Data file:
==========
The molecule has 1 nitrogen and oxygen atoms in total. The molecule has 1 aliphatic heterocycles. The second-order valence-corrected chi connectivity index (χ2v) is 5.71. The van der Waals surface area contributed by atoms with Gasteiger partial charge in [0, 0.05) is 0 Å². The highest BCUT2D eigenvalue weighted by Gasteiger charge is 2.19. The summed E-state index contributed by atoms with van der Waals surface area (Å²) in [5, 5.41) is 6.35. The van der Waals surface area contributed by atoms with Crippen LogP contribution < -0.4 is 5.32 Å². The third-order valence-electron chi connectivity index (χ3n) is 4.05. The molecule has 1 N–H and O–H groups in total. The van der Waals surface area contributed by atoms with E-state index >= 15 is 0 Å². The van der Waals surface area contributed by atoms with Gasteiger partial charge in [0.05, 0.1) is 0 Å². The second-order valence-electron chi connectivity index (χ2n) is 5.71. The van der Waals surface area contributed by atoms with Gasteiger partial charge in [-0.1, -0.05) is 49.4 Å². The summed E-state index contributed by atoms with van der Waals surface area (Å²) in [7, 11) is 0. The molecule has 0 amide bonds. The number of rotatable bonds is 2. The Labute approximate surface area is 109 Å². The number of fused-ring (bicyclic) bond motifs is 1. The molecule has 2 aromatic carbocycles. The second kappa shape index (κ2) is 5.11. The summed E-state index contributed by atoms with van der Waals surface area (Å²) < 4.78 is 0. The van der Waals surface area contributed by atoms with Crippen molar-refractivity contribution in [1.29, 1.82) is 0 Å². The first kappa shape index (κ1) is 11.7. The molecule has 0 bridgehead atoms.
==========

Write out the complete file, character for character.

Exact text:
The molecule has 1 nitrogen and oxygen atoms in total. The molecule has 1 aliphatic heterocycles. The second-order valence-corrected chi connectivity index (χ2v) is 5.71. The van der Waals surface area contributed by atoms with Gasteiger partial charge in [0, 0.05) is 0 Å². The highest BCUT2D eigenvalue weighted by Gasteiger charge is 2.19. The summed E-state index contributed by atoms with van der Waals surface area (Å²) in [5, 5.41) is 6.35. The van der Waals surface area contributed by atoms with Crippen LogP contribution < -0.4 is 5.32 Å². The third-order valence-electron chi connectivity index (χ3n) is 4.05. The molecule has 1 N–H and O–H groups in total. The van der Waals surface area contributed by atoms with E-state index >= 15 is 0 Å². The van der Waals surface area contributed by atoms with Gasteiger partial charge in [0.05, 0.1) is 0 Å². The second-order valence-electron chi connectivity index (χ2n) is 5.71. The van der Waals surface area contributed by atoms with Gasteiger partial charge in [-0.1, -0.05) is 49.4 Å². The summed E-state index contributed by atoms with van der Waals surface area (Å²) in [7, 11) is 0. The molecule has 0 amide bonds. The number of rotatable bonds is 2. The Labute approximate surface area is 109 Å². The number of fused-ring (bicyclic) bond motifs is 1. The molecule has 2 aromatic carbocycles. The second kappa shape index (κ2) is 5.11. The summed E-state index contributed by atoms with van der Waals surface area (Å²) < 4.78 is 0. The van der Waals surface area contributed by atoms with Crippen molar-refractivity contribution in [1.29, 1.82) is 0 Å². The first kappa shape index (κ1) is 11.7. The molecule has 0 bridgehead atoms.